JAPANESE TATTOOING NOW, Memory and Transition: Classic Horimono tebori to the new One Point style
by Mike McCabe

Whereas most Japanese tattoo books talk about how Asian style tattooing influenced Western tattooing, Mike McCabe's book JAPANESE TATTOOING NOW takes a look at how Western styles have had an effect on the aesthetics and practice of tattooing as it exists in modern Japan. For anyone profiling the evolution of tattooing in Japan or looking for a tattoo artist working in Japan, this book will guide you thoroughly.

As a tattooist himself, McCabe was attracted to the styles and art form of Japanese tattooing and has worked for many years to establish and maintain connections to artists working in Japan. He was able to interview many masters of the formal traditional hand tattooing, known as tebori. One of the greatest influences that Western tattooing has had on the modern Japanese form was the expansion of the color palette and it's interesting to hear the tattoo sensei speak of having good greens, yellows and purple for the first time. McCabe acknowledges Horihide, Horiyoshi III, Horitoshi I, Horiyasu, Horikoi and Horiuno in his foreword for allowing him to observe and question them about their tattooing, and for sharing their experiences and information.

Along with these historical masters, McCabe also profiles modern Japanese tattoo artist. These young men and women draw their influences heavily from Western tattooing and pop culture. They look the same as their Western counterparts, with facial piercings, knit caps and hooded sweatshirts worn over sleeves of Harley Davidson logos, flames, graffiti and tribal designs. The phrase "One Point" tattooing refers to getting a tattooing on just one part of the body, essentially the Japanese name for getting a Western-style, single image tattoo. There is a strong fad for Rock-a-billy style and music in Japan and the young people who follow this trend also go for 50s-style American tattoos: they wear pinup girls, snarling panther heads, dice and the classic dagger-n-heart. Just as you find artists in the US who say they specialize in Japanese-style tattooing, in Japan you find artists who specialize in American-style tattooing.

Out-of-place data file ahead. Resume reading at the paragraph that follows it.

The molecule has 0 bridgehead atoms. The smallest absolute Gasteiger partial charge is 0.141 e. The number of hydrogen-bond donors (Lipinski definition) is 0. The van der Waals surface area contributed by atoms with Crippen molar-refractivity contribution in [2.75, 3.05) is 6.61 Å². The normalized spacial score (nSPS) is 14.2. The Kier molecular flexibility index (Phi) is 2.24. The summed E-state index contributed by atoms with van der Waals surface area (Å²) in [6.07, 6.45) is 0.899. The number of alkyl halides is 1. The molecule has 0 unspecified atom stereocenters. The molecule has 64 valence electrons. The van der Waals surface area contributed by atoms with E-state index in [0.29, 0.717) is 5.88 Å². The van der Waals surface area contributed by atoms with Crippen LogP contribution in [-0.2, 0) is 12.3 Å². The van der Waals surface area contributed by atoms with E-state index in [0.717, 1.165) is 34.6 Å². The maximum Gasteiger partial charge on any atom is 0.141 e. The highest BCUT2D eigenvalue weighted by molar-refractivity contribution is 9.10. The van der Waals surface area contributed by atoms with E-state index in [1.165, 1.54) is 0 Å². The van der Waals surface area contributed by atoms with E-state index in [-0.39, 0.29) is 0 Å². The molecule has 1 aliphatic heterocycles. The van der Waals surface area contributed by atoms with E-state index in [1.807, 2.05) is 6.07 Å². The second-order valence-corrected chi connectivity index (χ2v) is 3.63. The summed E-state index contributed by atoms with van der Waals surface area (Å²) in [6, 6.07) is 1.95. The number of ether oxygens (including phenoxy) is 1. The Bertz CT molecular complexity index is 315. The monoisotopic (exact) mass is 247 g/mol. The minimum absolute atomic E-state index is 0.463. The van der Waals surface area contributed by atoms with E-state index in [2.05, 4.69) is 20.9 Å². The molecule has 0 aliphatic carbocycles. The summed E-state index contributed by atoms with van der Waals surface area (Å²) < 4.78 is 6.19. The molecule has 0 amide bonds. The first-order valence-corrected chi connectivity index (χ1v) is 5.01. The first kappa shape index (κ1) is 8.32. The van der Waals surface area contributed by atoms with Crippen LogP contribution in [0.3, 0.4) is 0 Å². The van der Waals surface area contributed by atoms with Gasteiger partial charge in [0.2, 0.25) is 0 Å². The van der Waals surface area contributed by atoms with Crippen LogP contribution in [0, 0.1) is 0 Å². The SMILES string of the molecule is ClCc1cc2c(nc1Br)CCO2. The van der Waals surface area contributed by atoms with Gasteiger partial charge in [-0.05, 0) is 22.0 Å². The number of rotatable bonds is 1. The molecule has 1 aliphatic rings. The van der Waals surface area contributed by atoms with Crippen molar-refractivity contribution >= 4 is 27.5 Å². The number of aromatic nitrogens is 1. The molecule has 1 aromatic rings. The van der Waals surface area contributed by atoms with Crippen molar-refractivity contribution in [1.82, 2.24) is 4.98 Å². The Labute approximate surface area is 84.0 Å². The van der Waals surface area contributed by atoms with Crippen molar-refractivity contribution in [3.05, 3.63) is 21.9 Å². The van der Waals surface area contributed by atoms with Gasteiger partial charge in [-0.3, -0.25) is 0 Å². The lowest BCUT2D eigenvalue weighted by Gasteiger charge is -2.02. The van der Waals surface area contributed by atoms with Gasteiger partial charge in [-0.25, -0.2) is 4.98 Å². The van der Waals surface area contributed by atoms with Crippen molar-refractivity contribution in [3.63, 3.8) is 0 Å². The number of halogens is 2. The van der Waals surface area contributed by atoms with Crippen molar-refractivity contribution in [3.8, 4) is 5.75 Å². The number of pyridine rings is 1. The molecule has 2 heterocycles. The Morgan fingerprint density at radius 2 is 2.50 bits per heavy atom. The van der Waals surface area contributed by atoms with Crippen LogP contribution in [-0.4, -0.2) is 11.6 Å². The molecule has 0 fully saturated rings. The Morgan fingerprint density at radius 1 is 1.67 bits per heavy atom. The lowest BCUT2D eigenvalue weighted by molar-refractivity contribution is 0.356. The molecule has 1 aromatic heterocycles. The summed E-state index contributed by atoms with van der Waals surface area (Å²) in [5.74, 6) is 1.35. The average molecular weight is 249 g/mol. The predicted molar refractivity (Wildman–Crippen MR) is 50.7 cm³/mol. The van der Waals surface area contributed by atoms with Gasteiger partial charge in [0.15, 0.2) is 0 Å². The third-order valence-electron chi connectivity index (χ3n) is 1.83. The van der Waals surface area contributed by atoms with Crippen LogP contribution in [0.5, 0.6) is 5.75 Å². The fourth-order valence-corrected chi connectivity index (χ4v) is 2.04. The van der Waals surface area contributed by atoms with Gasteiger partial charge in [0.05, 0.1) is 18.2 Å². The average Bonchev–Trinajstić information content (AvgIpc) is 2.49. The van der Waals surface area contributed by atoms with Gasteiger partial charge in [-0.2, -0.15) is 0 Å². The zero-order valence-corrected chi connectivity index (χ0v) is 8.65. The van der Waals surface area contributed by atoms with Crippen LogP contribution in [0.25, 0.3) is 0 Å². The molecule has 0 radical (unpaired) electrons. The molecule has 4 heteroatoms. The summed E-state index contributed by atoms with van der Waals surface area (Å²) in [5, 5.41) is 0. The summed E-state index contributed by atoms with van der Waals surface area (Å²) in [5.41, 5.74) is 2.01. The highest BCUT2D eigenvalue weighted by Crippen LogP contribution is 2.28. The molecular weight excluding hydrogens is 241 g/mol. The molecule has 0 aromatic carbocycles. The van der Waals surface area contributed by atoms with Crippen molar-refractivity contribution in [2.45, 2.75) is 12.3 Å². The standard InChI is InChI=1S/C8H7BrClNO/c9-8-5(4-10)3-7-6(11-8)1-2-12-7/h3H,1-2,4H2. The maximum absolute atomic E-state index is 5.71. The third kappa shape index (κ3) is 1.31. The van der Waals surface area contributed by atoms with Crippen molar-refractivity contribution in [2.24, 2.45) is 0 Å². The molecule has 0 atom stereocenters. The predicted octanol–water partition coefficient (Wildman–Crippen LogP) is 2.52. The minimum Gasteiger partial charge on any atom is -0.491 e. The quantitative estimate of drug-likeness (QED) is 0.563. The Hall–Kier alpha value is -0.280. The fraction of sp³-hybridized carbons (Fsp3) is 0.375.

This book is loaded with color images. There are historical reproductions for art references, illustrations by tattoo artists, and tons of pictures of recently-done tattoos. There are images of full body suits in progress and after completion as well as dozens of pictures of ÒOne PointÓ tattoos. Many of the One Point tattoos show a wonderful fusion of Japanese and American styles, with design styles and color sensibilities borrowing freely from both schools. For many of the artist profiles, there are also reproductions of the artistÕs or tattoo shopÕs business cards, letting interested readers contact the tattoo artists.

Check out this body art!

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